Who should teach? Robert Bligh, former general counsel  of the Nebraska Association of School Boards, looks at the issue in the context of the previous post about historian David McCullough’s comments about who should teach and who shouldn’t. (He said no professional teacher should have an education degree.) Bligh’s research interest involves the efficacy of the school reform efforts promoted by the Elementary and Secondary Education Act since its original adoption in 1965. He served as assistant professor at Doane College and was editor  and publisher of the Nebraska School Law Reporter.

By Robert Bligh

I am intrigued by the comments of David McCullough about the training of K-12 teachers. I have several reactions:

 (1) I suspect that a successful teacher training program produces good teacher candidates because of the personal characteristics of the prospective teachers it admits and graduates. Indeed, I have begun to suspect that most of what goes into making a successful K-12 teacher is in place before the teacher-to-be becomes a kindergarten student. I would say that a good teacher is born (with the right genes) and raised (in the right household), rather than “trained” or “educated.”

 (2) Pure academic intelligence (whatever that might be) is probably the least important characteristic in an effective K-12 teacher. Certainly there are plenty of extremely bright teachers, but teacher contributions to K-12 students are not influenced much by pure teacher academic ability.

  (3) Teacher personality traits (humane motivations, patience, sensitivity, tolerance for many circumstances that most people cannot tolerate) mean much more than mere academic ability. K-12 teaching is more of a nurturing role than an intellectual role. Teachers at every level who “fail” with bad students are the same teachers who “succeed” with good students.

(4) I wish that all teacher training programs would simply acknowledge that the most important thing they do to produce effective teachers is deciding (a) who they let into the program and (b) who they let graduate. If well-chosen teacher candidates are able to demonstrate that they are smart enough to graduate from college, their success in the K-12 classroom will be directly proportional to the quality of students they are given to teach.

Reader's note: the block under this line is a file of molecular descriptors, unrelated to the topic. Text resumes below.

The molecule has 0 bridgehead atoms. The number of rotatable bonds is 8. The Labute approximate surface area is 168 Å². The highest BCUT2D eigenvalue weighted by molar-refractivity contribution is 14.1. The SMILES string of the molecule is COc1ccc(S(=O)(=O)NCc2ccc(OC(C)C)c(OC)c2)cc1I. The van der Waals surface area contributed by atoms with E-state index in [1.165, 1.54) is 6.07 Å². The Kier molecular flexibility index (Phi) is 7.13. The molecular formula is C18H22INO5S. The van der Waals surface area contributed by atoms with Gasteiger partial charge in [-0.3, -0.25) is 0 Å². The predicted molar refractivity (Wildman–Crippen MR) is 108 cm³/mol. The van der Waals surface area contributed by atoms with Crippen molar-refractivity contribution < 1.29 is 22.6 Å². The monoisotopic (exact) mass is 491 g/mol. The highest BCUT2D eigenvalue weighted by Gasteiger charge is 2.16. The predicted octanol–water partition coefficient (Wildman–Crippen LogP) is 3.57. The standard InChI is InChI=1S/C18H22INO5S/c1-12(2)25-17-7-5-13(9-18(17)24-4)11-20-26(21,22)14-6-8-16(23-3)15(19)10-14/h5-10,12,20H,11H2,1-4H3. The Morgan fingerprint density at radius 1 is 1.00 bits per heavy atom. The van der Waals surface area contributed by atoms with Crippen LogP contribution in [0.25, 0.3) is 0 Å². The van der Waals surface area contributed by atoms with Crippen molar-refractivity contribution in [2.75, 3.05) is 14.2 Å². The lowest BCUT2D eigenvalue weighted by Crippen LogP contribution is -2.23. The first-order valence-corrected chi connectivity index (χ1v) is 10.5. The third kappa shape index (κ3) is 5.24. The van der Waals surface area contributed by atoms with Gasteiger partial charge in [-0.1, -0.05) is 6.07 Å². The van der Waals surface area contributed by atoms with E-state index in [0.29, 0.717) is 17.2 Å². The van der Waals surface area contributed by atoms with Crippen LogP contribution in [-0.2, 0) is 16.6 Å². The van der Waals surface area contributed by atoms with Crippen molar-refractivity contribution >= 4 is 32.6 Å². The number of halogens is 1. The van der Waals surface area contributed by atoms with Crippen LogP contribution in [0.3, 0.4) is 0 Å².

(5) The common judgment of the impact of teachers is wrong. The idea that formal education – preschool or K-12 – can be an effective substitute for a healthy nurturing family is nonsense. Children spend less than 9 percent of childhood in school and more than 91 percent of childhood someplace else. Every child lives 50,000 hours between conception and the first day of kindergarten and spends less than 14,000 hours in a classroom between the start of kindergarten and the end of Grade 12.

(6) Students who are well-raised – especially during the prekindergarten period – tend strongly to succeed in school irrespective of the “quality” of their teachers. Students who are not well-raised — especially during the prekindergarten period — tend strongly to fail in school irrespective of the “quality” of their teachers. This outcome occurs in every state, in every school district and in every classroom.

 (7) Expecting education to repair the developmental damage inflicted upon children by preschool life in inadequate household has been a uniform and universal foolish failure since it began to become politically popular in 1965. Children who fail academically do not need better teachers and better schools. They need better childhoods.